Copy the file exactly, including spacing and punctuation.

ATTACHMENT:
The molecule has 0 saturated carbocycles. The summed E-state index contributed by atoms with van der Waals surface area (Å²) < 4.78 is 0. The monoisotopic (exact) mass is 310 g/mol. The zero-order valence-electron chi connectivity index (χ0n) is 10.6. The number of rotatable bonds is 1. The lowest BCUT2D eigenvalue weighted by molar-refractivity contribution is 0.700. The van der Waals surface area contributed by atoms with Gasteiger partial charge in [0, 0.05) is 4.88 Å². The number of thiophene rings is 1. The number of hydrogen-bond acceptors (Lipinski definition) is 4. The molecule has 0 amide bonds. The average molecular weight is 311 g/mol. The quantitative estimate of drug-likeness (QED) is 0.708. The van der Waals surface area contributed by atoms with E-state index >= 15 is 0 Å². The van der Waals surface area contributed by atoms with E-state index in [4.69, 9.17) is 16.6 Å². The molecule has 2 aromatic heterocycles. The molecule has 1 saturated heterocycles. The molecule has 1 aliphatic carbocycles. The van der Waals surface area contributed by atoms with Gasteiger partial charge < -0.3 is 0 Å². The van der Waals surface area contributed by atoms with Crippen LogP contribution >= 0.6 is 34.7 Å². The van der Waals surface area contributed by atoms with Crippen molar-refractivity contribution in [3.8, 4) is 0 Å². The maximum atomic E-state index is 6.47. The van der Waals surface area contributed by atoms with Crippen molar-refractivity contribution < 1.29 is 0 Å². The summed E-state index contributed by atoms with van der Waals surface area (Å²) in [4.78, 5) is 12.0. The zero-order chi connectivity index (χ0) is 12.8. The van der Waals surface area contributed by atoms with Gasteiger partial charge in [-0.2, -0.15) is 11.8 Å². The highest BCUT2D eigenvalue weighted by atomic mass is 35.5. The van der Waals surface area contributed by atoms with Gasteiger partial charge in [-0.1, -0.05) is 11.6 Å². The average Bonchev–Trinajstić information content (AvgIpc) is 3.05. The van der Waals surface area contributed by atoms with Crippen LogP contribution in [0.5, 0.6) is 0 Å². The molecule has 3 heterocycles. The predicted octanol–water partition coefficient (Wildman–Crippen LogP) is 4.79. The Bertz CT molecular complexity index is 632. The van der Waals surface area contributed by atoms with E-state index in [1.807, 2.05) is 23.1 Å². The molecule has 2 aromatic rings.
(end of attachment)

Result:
The molecule has 0 saturated carbocycles. The summed E-state index contributed by atoms with van der Waals surface area (Å²) < 4.78 is 0. The monoisotopic (exact) mass is 310 g/mol. The zero-order valence-electron chi connectivity index (χ0n) is 10.6. The number of rotatable bonds is 1. The lowest BCUT2D eigenvalue weighted by molar-refractivity contribution is 0.700. The van der Waals surface area contributed by atoms with Gasteiger partial charge in [0, 0.05) is 4.88 Å². The number of thiophene rings is 1. The number of hydrogen-bond acceptors (Lipinski definition) is 4. The molecule has 0 amide bonds. The average molecular weight is 311 g/mol. The quantitative estimate of drug-likeness (QED) is 0.708. The van der Waals surface area contributed by atoms with E-state index >= 15 is 0 Å². The van der Waals surface area contributed by atoms with E-state index in [4.69, 9.17) is 16.6 Å². The molecule has 2 aromatic heterocycles. The molecule has 1 saturated heterocycles. The molecule has 1 aliphatic carbocycles. The van der Waals surface area contributed by atoms with Gasteiger partial charge < -0.3 is 0 Å². The van der Waals surface area contributed by atoms with Crippen LogP contribution >= 0.6 is 34.7 Å². The van der Waals surface area contributed by atoms with Crippen molar-refractivity contribution in [3.8, 4) is 0 Å². The maximum atomic E-state index is 6.47. The van der Waals surface area contributed by atoms with Crippen molar-refractivity contribution < 1.29 is 0 Å². The summed E-state index contributed by atoms with van der Waals surface area (Å²) in [4.78, 5) is 12.0. The zero-order chi connectivity index (χ0) is 12.8. The van der Waals surface area contributed by atoms with Gasteiger partial charge in [-0.2, -0.15) is 11.8 Å². The highest BCUT2D eigenvalue weighted by atomic mass is 35.5. The van der Waals surface area contributed by atoms with Gasteiger partial charge in [-0.1, -0.05) is 11.6 Å². The average Bonchev–Trinajstić information content (AvgIpc) is 3.05. The van der Waals surface area contributed by atoms with Crippen LogP contribution in [0.5, 0.6) is 0 Å². The molecule has 3 heterocycles. The predicted octanol–water partition coefficient (Wildman–Crippen LogP) is 4.79. The Bertz CT molecular complexity index is 632. The van der Waals surface area contributed by atoms with E-state index in [1.807, 2.05) is 23.1 Å². The molecule has 2 aromatic rings.